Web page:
Collective and communal violence is an old and complicated problem in India. While collective violence, rooted mostly in social stratification prevailing in India, encompasses communal violence, mostly between majority Hindus and the largest religious minority Muslims. The process of partition of the British India into India and Pakistan in 1947 left a trail of beastly communal violence, which found manifestations in independent India too. Though in most cases communal riots have been rooted in specific local problems, they did have political ramifications that dragged the police into controversy not only for their indiscretions, but also for their proclivity and vulnerability to be used by the powers that be.
Asghar Ali Engineer (1994) an activist-scholar who claims to have visited all the communal riot affected places since 1960s, has listed some of the problems with the police role:
■ Police do not come to the rescue of the minority community despite complaints.
■ The police have been instrumental in killing members of the minority community; not only rioters amongst them, but also innocents, many a times in blatant fashion. In many a cases they dragged out people from homes, took them to a desolate spot and killed them.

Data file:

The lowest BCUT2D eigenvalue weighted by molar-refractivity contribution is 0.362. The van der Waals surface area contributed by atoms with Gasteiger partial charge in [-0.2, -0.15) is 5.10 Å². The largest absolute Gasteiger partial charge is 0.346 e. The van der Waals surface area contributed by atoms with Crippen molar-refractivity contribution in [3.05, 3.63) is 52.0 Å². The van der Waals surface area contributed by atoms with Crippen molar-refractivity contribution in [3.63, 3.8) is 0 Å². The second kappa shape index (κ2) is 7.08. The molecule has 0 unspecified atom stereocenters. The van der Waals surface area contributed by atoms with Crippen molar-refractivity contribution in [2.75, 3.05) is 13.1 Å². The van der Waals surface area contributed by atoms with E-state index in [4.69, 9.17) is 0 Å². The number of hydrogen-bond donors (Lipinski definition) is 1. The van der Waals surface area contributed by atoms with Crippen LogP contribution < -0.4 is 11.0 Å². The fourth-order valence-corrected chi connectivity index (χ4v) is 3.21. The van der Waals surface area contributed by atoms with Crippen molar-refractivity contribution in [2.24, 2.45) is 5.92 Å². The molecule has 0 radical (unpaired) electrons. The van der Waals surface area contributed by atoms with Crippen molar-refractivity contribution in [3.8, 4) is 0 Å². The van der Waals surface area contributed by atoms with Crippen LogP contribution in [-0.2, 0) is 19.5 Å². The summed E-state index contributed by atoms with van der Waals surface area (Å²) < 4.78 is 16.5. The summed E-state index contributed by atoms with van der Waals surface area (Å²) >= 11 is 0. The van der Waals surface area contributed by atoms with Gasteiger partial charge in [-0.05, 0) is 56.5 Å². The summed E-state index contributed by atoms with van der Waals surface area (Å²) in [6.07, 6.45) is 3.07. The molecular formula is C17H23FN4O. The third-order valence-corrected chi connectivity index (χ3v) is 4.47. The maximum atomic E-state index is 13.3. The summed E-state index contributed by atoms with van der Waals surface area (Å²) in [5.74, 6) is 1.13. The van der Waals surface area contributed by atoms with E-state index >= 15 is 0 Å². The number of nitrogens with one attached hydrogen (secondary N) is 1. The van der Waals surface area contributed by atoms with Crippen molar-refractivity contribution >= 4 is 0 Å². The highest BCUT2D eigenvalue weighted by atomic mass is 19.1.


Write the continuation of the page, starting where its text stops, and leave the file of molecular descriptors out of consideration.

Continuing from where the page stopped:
■ The police led the mob in looting and killing of members of the minority community. Curfew orders were discriminately applied.
■ The police also misused powers and displaying partisanship arrested innocent persons from the minority community and tortured them in custody.
■ The police not only turned a blind eye and deaf ears to requests and wails for protection, they in fact encouraged the perpetrators against the minority community.